Join Ray Villalobos for an in-depth discussion in this video What is Node.js?, part of Building a Website with Node.js and Express.js (2014).
Now how would that help us if we were on a server. Well, in the same way that we can wait for user interaction on the client, Node can track a variety of events happening on the server. Say a database loading, a file transfer, or even client interaction. But Node does this in a very unique way. Now one of the most powerful features of Node.js is that it is designed to avoid waiting for things to happen. Now this is very different than what happens when you make requests from a traditional server. Now say for example, you create a request to a database.
Well the server generally requests the data from the server. But then has to wait until the server queries that database and returns the data before doing anything else. We call that blocking. And if you've ever done a complex database query, you've probably seen instances where the client has to just sit and wait for that process to be done. But Node exceeds at handling two-way connections, connections between the server, and say, a database. So when Node makes a request to a database it doesn't have to worry about waiting for that database to return the data.
And once the data is received from the server, it sends it to the appropriate client. So it's much more efficient than traditional server languages. Now the ability to handle connections is why Node is really good at creating real time applications. Because of it's non-blocking architecture, Node can handle a lot of connections simultaneously, and is great at creating applications where the client is talking to the server. But, unlike other services, it's really good at applications where the server needs to push the data to the client.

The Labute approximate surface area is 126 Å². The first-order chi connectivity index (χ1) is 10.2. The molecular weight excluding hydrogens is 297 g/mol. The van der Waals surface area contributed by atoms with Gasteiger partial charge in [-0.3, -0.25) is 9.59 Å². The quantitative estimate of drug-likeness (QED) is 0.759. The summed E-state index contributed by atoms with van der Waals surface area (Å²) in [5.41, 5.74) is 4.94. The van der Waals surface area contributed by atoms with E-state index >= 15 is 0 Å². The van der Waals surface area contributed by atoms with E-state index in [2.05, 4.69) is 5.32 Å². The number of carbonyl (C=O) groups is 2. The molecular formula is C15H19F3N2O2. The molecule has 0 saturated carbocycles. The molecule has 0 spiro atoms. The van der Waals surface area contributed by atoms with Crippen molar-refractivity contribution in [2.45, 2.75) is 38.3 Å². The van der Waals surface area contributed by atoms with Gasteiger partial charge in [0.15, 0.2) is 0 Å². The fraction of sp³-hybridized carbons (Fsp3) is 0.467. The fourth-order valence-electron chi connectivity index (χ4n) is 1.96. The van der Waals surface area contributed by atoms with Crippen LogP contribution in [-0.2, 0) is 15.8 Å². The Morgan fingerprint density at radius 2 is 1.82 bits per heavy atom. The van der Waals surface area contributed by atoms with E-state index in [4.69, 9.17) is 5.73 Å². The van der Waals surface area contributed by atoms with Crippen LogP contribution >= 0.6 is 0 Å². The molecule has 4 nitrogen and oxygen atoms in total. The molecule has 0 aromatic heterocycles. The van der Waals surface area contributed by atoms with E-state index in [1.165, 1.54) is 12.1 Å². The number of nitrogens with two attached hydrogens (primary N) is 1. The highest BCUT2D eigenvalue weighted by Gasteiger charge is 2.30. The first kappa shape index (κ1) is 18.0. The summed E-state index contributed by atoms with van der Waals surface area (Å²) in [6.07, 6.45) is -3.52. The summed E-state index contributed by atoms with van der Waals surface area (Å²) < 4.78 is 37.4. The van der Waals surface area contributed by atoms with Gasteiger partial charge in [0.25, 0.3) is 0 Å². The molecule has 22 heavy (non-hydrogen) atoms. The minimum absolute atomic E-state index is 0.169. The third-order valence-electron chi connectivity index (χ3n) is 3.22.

Or our clients need to communicate with each other. So things like chats, multiplayer games, real time data streaming and more. Node isn't just a fade it's become quite popular with main street companies like Walmart and PayPal. If you're trying to figure out if Node.js is the right platform for your web application. Just take the time to watch a couple of these videos. One from PayPal and one from Walmart. So you may be ready to go run into your server and install Node.js. But before you do, let's take a look at some of the challenges that happen when working with Node.
Node.js is itself a very concise library. So, you are going to need to add modules in order to expand its capabilities. If you take a look at the API documentation, you'll see that Node itself is very tiny. Now there isn't much here, so this brings me to another issue. Node by itself wasn't really designed for creating websites. It was really created to handle server tasks and so building aside with Node.js requires additional libraries. In this course, I'll be showing you how to work with the Express.js framework.
So Node won't be your go to tool for every type of project, but it's really good at handling two way network communications. You can build a website using Node, but in order to do so you're really going to need something on top of the node like Express.js that'll make it more user friendly.
- Installing Node.js and Express.js
- Exploring the node package manager (npm)
- Creating and modularizing routes
- Using templates
- Adding partials
- Using the Express Generator
- Preparing your site structure
- Adding static content
- Importing your data
- Passing custom data through routes
- Publishing your application